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University of North Carolina School of the Arts/UNCSA

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Guest Gypsy

These are all good questions and seem to be the biggest concerns that most parents have. NCSA is more like a college environment than most boarding schools. If you don't feel that your child is emotionally and developmentally ready to go away to college, I would not recommend this school. The high school students are separated from the college students, for the most part. My daughter had several college friends but theoretically, she was not allowed to visit them in their dorms. Curfews are very strictly enforced. The rules are enforced regardless of the talent of the student. They have sent some of their top dancers home in the past year, due to various rule infractions. Drugs and alcohol are easily obtained but my daughter had no problem avoiding them---just not her thing. If you have any doubts at all about your child and her falling for these "temptations", I would keep her home. NCSA tries very hard to prevent ED's. The students are weighed several times a year and body fat measurements done. Students who have lost too much are required to attend several counseling sessions with the nutritionist. The students must also fill out eating profiles which may trigger required visits to the nutritionist. The academic teachers are also on the lookout for ED's and other problems. My daughter enjoyed the academics a great deal. She left NCSA to move on to training that we felt was better for her. It is an individual thing. She seemed to improve more at other schools with a different approach, so we accepted the offer from one of those. In spite of all the negative comments I have heard about a certain Balanchine dancer/teacher there, my daughter absolutely adored her and wouldn't trade her years under this teacher's guidance for anything. There are some extremely negative teachers there and some wonderfully positive ones as well. She has considered returning to NCSA for her last year, and might yet. We decide these things year-by-year. The key is to find what works at the time and my daughter seems to be improving and happy now. Hope this has answered some of your questions!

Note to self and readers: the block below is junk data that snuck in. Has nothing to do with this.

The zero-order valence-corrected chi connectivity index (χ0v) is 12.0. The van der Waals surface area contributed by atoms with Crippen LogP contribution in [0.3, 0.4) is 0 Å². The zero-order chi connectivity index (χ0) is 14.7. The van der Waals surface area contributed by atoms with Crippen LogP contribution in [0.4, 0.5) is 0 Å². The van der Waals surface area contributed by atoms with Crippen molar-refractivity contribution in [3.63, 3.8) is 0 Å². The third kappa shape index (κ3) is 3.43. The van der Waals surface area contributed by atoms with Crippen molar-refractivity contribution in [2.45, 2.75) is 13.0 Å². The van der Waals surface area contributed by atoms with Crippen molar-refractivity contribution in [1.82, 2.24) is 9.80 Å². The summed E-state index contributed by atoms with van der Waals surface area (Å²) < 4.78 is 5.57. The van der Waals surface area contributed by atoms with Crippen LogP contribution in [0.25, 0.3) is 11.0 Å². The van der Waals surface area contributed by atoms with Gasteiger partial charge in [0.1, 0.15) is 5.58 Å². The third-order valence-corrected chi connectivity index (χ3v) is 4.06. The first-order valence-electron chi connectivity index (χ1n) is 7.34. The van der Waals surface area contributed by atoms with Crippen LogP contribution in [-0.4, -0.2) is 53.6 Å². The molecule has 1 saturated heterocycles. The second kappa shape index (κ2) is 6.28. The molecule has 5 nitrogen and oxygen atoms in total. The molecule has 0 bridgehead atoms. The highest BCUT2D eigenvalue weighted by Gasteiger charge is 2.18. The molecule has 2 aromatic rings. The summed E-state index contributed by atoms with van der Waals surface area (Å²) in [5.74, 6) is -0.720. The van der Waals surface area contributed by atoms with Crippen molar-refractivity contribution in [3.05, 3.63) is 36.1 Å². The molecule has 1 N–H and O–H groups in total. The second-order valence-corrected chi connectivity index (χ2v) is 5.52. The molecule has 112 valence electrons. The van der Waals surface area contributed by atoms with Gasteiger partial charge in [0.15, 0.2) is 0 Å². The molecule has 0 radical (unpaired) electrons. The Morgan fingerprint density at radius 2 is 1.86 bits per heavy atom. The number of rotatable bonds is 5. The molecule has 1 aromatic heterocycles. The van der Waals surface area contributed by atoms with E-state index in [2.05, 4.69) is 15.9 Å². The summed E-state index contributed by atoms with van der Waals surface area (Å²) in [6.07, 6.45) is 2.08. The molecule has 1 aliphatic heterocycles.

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Hi all,

My daughter is interested in a year around pre-professional program as our local studio is primarily a community/recreational studio, although with very good classical training to this point. She is close to maxing out and the mix of recreational dancers (many) and serious dancers (few) is starting to be source of frustration for her.


My question is, can anyone provide first hand (or close to) information about the NCSA program in regard to both the training and the residency aspects? I understand that they've had their troubles in the past (drug/alcohol, so I'm told), as all these residency programs are vulnerable to, and that this year they are losing Mr. Pandi and his wife. Does this leave a huge hole there? Does anyone know who might be replacing them? And how about Melissa Hayden? How long might she continue there? How is year around life there for a 15 yr. old sophomore? I've also been told that there is a lot of emphasis on modern in the ballet students' last two years...could this be correct?


We have applied, but not heard back yet from them. My daughter is currently accepted to The Harid Conservatory for summer, and to Royal Winnipeg Pre-Pro Summer as these both require you to attend summer to be considered for year-around. NCSA doesn't. We applied by video to RWB and NCSA and audition to Harid.


Any information on NCSA would be greatly helpful. We already feel very good about both RWB and Harid. There's a great thread going here on Harid.



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My daughter attended NCSA during her junior year in high school, and had a good year. Among the things I liked.... They do a very nice job of a parent orientation day on the day you drop your child off. As an out of state parent who wants to feel comfortable contacting staff, or understanding this system - this is importnatn and I appreciated it. The academics. A good range of course offerings if your dancer wants to keep one foot in with serious academics. My daughter had a wonderful teacher for AP English, which was great. The academic teachers send home interim reports which were much more detailed than those in our local public school.